UVM Administration forces 2/20 on another unrepresented group

UVM's unrepresented faculty just received notice that the Administration is applying their inadequate 2/20 compensation formula, previously forced on the unrepresented staff, to them as well.

The 2/20 formula involves a meager 2% raise, along with a 20% increase in the percentage of health insurance premium the employee is responsible for.

For employees with a family health plan, their net raise is negative if they make just under $40,000 or just under $50,000 before the "raise" - three separate health insurance increases (the 20%, the increase in premium share from going over $40,000 or $50,000 and a 3% year-to year premium increase from Blue Cross) combine to more than consume the 2% pay increase.

Other employees with a family health plan face either a ~1% net raise if the 2% raise doesn't push their income across $10,000 boundary or a near-zero (well under 0.5%) raise if they are unlucky enough to cross a boundary.

Some interesting links from local media on the situation at UVM

Both the Vermont Cynic, UVM's student newspaper, and VTDigger.org have written about issues of interest to United Academics in the past few days.

From the Cynic:

A staff editorial endorsing a pay raise for faculty (which is a reversal from a position the Cynic took last year).

A front-page article critical of the UVM Administration's compensation policies

From VTDigger.org:

An article on the University's new Incentive Based Budgeting initiative, with extensive commentary from United Academics President Denise Youngblood

UA President Denise Youngblood's Labor Day remarks - delivered at a rally in Burlington

My name is Denise Youngblood.  I have been a faculty member at UVM for 26 years and am currently the president of United Academics, the faculty union.  These are difficult times in which to be a union activist and faculty member in higher education.  Challenges to our collective bargaining rights are mounting across the country, and university administrations nationally are subscribing to a corporate model that pushes faculty, staff, and students to the periphery of university governance.  UVM is no exception.

We have been negotiating for six months with the administration for a fair and equitable contract.  This past Thursday, the administration shut down negotiations and declared impasse.  We agreed, because it was clear from their so-called counterproposals that they were not interested in true negotiation.  In its communications to the faculty, staff, and students about impasse, the administration has sought to present itself as “the University.”  I strongly disagree.  A group of highly paid administrators sitting in Waterman Bldg. is NOT the university!  We—faculty, staff, and students—the people who actually do the hard work of education, are the University!

What do we need from a new contract?  In our last contract, negotiated during the recession, we made sacrifices and givebacks as responsible university citizens.  Now the administration is asking our members in the LOWEST wage brackets to take actual CUTS in salary, due to minuscule salary increases and an exorbitant rise in the percentage we pay for health care premiums.  This is indefensible.  But our negotiations have been about much more than salary and health care.  For example,  United Academics has always stood strong for the most defenseless in our ranks—the lecturers.  We are working to get modest severance pay, so that a senior lecturer who taught at UVM for 15 years will not get booted out without a penny while the administration gives themselves outlandish golden parachutes and pay increases.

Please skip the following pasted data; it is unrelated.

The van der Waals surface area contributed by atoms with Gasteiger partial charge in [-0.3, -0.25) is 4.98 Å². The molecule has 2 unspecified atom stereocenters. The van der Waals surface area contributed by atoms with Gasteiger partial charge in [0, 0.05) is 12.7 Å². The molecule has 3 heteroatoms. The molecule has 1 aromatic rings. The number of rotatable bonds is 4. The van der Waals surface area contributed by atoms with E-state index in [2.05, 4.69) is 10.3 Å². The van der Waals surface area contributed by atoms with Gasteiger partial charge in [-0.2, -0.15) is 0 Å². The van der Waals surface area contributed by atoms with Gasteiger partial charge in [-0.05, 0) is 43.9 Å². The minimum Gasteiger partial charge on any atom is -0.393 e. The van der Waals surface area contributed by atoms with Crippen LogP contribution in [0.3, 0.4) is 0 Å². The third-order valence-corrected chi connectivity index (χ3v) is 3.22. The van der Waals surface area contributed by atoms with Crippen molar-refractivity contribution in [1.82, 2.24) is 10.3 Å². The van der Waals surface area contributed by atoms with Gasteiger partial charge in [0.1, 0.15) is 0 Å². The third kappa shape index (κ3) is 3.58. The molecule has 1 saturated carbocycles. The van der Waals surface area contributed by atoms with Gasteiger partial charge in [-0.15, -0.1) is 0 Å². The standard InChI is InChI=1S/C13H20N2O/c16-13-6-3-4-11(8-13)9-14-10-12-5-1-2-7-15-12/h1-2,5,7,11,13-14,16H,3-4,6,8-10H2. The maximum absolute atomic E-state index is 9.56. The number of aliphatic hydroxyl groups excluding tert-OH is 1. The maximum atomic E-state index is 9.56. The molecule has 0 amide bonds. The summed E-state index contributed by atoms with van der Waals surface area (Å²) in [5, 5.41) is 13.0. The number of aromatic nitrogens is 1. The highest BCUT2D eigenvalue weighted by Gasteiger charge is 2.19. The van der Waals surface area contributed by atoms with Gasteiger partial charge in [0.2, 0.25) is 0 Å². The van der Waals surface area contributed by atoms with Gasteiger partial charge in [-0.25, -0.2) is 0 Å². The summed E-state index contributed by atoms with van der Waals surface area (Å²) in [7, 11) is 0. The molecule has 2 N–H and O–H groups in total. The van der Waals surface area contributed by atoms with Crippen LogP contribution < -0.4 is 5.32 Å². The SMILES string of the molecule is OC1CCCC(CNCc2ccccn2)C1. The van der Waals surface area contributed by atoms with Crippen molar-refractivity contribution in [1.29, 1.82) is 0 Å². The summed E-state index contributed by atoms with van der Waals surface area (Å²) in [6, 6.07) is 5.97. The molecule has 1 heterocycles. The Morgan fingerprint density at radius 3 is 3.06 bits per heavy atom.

The administration has attempted to pit faculty, students, and students against one another.  We are here to say NO! and to stand together in solidarity.  We need your support.  Stop Corporate U.!

Full Time Contract Negotiations Reach Impasse


After a prolonged bargaining process, United Academics and the administration of the University of Vermont reached impasse on Thursday, August 28th at approximately 3:45 pm.  It is unfortunate that we were unable to reach a fair contract through the bargaining process and equally unfortunate that the administration led us to believe that they had one last offer to bring forward after begging us to delay impasse.  We declined a delay in declaring impasse (which had already happened at the request of the Administration team), agreed to suspend our public campaign until 5pm today in anticipation of UVM’s offer and were blindsided by their press release in place of an actual offer. For all of that we are confident in the strength of our union and the justice of our positions. 

We thank our bargaining team, our members and our community allies for their support in the process thus far. We ask all of you to support us as we continue along the path that will ultimately lead us to a fair contract.

At this point, we begin the public phase of our campaign. We will be speaking out for the principle of a democratic University as a community of faculty, students, staff and administrators committed to learning together and working together for the public good. We are disappointed in the Administration’s behavior, typified by their last “faux impasse” stunt, that has led to our being unable to reach an agreement on a contract that respects these principles. We welcome the opportunity to work with the wider Burlington labor movement for justice for all workers.

United Academics is in solidarity with students and staff in support of high quality, affordable, personalized, public higher education. Our working conditions are our students’ learning conditions!


Denise Youngblood

President, United Academics


phone: (802) 238-8785